Colloidal hybrid heterostructures based on II–VI semiconductor nanocrystals for photocatalytic hydrogen generation


  • Department of Physics and Materials Science and Centre for Functional Photonics (CFP), City University of Hong Kong, Tat Chee Avenue, Kowloon, Hong Kong Special Administrative Region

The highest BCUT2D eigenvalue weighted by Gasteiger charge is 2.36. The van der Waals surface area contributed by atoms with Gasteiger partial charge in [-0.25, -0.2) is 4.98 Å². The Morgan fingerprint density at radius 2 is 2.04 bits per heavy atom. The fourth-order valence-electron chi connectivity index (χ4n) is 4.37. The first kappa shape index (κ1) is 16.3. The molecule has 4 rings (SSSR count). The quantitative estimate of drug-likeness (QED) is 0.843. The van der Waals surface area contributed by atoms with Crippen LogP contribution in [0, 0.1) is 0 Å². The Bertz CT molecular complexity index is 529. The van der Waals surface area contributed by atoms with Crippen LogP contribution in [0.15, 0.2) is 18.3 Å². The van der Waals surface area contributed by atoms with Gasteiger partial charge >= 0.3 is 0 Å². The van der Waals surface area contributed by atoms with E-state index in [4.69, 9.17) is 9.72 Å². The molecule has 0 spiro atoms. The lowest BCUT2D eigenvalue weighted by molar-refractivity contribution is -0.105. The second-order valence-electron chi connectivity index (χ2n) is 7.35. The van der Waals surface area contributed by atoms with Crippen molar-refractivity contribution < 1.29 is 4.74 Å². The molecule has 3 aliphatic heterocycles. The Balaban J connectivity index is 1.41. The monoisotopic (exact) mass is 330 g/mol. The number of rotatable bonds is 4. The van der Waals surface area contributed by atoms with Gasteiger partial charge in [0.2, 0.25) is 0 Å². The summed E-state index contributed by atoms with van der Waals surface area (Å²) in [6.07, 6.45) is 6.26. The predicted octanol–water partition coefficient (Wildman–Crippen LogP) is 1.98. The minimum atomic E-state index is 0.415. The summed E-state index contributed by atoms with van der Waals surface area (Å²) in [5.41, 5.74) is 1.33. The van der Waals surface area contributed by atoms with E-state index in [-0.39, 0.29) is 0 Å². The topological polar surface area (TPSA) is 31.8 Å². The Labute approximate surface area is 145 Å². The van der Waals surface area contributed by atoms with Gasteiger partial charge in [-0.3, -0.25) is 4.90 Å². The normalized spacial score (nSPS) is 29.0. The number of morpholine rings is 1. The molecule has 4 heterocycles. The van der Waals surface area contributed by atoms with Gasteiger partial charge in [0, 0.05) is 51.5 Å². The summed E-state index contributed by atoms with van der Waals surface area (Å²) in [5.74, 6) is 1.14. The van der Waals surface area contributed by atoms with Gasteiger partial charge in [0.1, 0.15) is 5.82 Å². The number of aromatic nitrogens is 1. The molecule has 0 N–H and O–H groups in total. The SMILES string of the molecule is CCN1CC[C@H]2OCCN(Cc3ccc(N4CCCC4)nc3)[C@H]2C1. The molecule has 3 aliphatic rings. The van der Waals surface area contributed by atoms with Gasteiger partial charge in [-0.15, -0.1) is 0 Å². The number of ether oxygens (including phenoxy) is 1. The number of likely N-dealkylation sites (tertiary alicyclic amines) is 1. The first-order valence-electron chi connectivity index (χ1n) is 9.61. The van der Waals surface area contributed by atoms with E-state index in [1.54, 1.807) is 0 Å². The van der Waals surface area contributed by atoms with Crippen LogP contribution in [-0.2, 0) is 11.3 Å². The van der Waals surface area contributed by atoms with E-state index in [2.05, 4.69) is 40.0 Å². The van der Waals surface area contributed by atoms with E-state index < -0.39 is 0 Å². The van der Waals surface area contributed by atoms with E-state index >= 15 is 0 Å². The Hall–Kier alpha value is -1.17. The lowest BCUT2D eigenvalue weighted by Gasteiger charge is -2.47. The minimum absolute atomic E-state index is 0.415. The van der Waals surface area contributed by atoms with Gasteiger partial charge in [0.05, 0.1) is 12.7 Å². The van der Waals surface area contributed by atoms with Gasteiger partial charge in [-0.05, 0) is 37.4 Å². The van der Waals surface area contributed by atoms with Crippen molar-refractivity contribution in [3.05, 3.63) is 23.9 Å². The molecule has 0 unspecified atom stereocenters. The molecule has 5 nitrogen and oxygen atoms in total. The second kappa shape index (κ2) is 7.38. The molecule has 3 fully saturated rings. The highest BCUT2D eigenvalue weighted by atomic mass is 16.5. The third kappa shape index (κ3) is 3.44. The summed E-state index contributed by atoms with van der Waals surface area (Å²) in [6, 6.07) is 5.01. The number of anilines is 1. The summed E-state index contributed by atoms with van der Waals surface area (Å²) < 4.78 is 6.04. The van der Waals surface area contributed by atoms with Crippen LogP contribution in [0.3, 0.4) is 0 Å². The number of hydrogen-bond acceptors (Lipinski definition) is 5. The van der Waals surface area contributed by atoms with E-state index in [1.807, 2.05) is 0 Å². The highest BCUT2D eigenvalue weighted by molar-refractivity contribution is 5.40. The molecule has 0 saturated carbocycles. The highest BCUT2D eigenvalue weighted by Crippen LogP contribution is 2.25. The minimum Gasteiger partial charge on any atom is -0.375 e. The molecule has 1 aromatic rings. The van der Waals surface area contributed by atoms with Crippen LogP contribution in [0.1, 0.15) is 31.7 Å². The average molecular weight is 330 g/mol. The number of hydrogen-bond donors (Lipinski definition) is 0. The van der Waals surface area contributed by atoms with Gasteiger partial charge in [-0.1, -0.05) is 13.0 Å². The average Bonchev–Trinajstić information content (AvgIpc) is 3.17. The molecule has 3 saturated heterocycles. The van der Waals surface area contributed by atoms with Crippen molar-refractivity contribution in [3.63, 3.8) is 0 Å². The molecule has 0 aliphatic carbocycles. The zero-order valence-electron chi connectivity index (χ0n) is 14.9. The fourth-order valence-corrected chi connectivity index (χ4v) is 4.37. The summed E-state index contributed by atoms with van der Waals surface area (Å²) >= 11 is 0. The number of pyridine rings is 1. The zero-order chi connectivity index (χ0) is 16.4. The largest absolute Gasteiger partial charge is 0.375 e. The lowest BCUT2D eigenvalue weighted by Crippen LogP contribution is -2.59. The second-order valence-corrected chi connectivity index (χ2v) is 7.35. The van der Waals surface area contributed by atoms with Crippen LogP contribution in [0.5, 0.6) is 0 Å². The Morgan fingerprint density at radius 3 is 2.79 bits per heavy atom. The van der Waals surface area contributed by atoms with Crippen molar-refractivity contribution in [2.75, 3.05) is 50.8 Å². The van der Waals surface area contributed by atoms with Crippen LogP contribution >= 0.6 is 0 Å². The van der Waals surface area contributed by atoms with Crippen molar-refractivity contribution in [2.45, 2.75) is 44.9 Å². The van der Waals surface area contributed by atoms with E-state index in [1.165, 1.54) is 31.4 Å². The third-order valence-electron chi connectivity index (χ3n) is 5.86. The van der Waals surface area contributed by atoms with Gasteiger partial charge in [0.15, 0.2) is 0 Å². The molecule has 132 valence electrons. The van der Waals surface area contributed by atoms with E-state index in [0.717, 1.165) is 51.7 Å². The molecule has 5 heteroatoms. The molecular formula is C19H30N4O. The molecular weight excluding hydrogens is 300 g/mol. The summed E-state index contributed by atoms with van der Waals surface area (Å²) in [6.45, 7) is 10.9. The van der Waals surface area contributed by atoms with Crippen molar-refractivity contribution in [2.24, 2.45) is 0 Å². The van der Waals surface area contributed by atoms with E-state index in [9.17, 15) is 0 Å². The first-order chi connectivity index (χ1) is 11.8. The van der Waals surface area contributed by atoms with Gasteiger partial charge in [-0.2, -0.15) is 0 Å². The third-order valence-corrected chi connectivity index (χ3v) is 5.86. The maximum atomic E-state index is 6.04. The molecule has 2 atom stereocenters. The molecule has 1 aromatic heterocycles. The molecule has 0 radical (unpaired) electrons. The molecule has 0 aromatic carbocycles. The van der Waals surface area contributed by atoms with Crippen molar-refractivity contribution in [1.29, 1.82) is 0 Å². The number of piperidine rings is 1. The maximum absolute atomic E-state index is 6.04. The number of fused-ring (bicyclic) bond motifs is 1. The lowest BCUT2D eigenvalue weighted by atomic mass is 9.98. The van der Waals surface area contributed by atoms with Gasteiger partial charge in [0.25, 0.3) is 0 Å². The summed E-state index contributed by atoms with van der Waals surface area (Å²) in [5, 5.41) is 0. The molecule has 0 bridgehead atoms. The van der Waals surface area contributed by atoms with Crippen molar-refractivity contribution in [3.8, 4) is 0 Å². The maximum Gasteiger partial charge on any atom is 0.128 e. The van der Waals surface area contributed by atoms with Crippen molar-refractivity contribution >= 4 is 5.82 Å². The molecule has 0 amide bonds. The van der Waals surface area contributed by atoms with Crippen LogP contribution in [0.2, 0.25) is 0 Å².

Hydrogen generated through the photochemical cleavage of water using renewable solar energy is considered to be an environmentally friendly chemical fuel of the future, which neither results in air pollution nor leads to the emission of greenhouse gases. The photocatalytic materials for water cleavage are required to perform at least two fundamental functions: light harvesting of the maximal possible part of the solar energy spectrum and a catalytic function for efficient water decomposition into oxygen and hydrogen. Photocatalytic systems based on colloidal semiconductor nanocrystals offer a number of advantages in comparison with photoelectrochemical cells based on bulk electrodes: (i) a broad range of material types are available; (ii) higher efficiencies are expected due to short distance charge transport; (iii) large surface areas are beneficial for the catalytic processes; (iv) flexibility in fabrication and design which also allows for tuning of the electronic and optical properties by employing quantum confinement effects. The presence of co-catalysts on colloidal semiconductors is an important part of the overall design of the photocatalytic colloidal systems necessary to maximize the water splitting efficiency. This review article discusses the rational choice of colloidal nanoheterostructured materials based on light-harvesting II–VI semiconductor nanocrystals combined with a variety of metal and/or non-metal co-catalysts, with optimized light harvesting, charge separation, and photocatalytic functions.

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